For most of 2020, the United States has experienced persistent, high inflation. The Biden administration has pivoted from denying the reality to saying it was merely transitory to even praising aspects of this period of high inflation.
Now, the Biden White House will need to work on some new talking points, because inflation threatens a new stage: stagflation.
There are two quick ways to define stagflation. The first definition, if you were around in the 1970s, is more recognizable. In the words of Investopedia, it’s “characterized by slow economic growth and relatively high unemployment — or economic stagnation — which is at the same time accompanied by rising prices (i.e. inflation).” That definition describes former President Jimmy Carter’s entire administration, leading him to give his infamous “malaise” speech.
The second definition is where we are teetering at the moment. An alternate definition of stagnation describes it as a “period of inflation combined with a decline in the gross domestic product (GDP).”
We only recently received the data on this second definition. The third-quarter GDP report for the United States showed a dramatic slow down from 6.7% growth in the second quarter to a paltry 2.0% growth in the third quarter. Meanwhile, inflation in the United States has remained at 5% or above since May 2021, giving us half a year of rapid inflation impacting every corner of the economy.
Prices are increasing for everyone, while growth is slowing. That’s a toxic mix. We only have enough data for one quarter of the year so far, but at this stage, it’s hard to imagine the trendlines changing for the end of December. High prices and slow growth present a troubling economic situation.
You don’t have to take my word for this, either; take the word of Obama administration economic adviser Lawrence Summers. He criticized Treasury Secretary Janet Yellen for claiming that inflation was slowing down and things were fine. In a series of tweets, he explained that he hoped Yellen was right, but that the data indicated that hope was unlikely.
Summers pointedly said: “When the Administration formulated its budget in February, it expected 2 percent inflation in 2021, I was warning about inflation. Their forecast is no longer operative.”
Lawrence Summers is correct; there’s no way first of the year projections or budgets are operative. We were emerging from a global pandemic with vaccines getting spread around the country. The idea that you could confidently predict where things would be in January is utterly absurd. Recognizing that is not failure; it’s wisdom.
Grocery stores are struggling to keep shelves full, dealing with supply-chain shortages and increasing costs on every aisle. Inflation is increasing oil prices on a monthly basis, making energy cost everyone more.
The Wall Street Journal notes we’re getting close to a persistent cycle of high inflation: “At first blush, this looks like the start of a process where wages push up prices, which then prompt employees to ask for, and receive, higher wages. That sort of wage-price spiral has historically been a key ingredient in persistently high inflation.”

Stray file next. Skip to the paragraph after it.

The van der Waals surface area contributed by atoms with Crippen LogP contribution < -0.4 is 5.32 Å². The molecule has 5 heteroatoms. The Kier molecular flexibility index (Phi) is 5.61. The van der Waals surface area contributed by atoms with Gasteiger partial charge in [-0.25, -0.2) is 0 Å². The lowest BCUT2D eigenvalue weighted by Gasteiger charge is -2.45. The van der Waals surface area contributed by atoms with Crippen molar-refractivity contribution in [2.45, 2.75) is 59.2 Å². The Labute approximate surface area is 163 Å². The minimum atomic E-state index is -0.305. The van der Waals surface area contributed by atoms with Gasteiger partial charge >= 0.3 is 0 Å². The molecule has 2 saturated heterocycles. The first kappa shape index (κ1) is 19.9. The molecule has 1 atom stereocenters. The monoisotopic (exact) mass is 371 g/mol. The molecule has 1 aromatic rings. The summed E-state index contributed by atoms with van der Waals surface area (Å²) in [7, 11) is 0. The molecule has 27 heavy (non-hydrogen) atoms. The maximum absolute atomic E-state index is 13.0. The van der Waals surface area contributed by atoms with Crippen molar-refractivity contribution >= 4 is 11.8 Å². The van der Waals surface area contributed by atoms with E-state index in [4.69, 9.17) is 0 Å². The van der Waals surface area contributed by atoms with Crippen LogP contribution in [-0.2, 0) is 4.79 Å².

We don’t have the data to say that just yet, but the trendlines are not promising. The other problem: The legislation pursued by the Biden administration in Congress will not alleviate the issues. The Wall Street Journal‘s editorial board argues:
Nothing in the Administration’s Build Back Better plan is pro-growth (see nearby). The welfare and entitlement spending will deter work, while the tax increases will reduce incentives. Certain industries like green energy will get a subsidy lift, but the risk to the broader economy is misallocated investment.
None of this suggests a recession given the inevitable recovery from the pandemic lockdowns. But the tragedy is that the expansion would be so much faster, and so much better for so many more people, if the Biden Administration had done nothing at all.
The Biden administration has put a lot of effort into saying they are monitoring the situation and on top of things. There’s precious little evidence that’s true.
You could give them some slack with the pandemic impact shifting over the last few months; it’s hard to predict anything when everything is unknown. But inflation has been a steady drumbeat for months.
We now have slow, anemic growth to accompany that inflation, with few signs these things will diminish. Maybe the economy gets a boost from the fourth quarter’s Christmas and other holiday spending. But supply-chain issues could prevent that spending from providing the boost we need, too.
Stagflation is here. Whether it’s an issue that stays, like high inflation, depends wholly on economic growth.
The Biden White House, along with Janet Yellen and Lawrence Summers, is hoping for the best. I hope they get what they wish for, because they’ve been wrong every step of the way so far this year.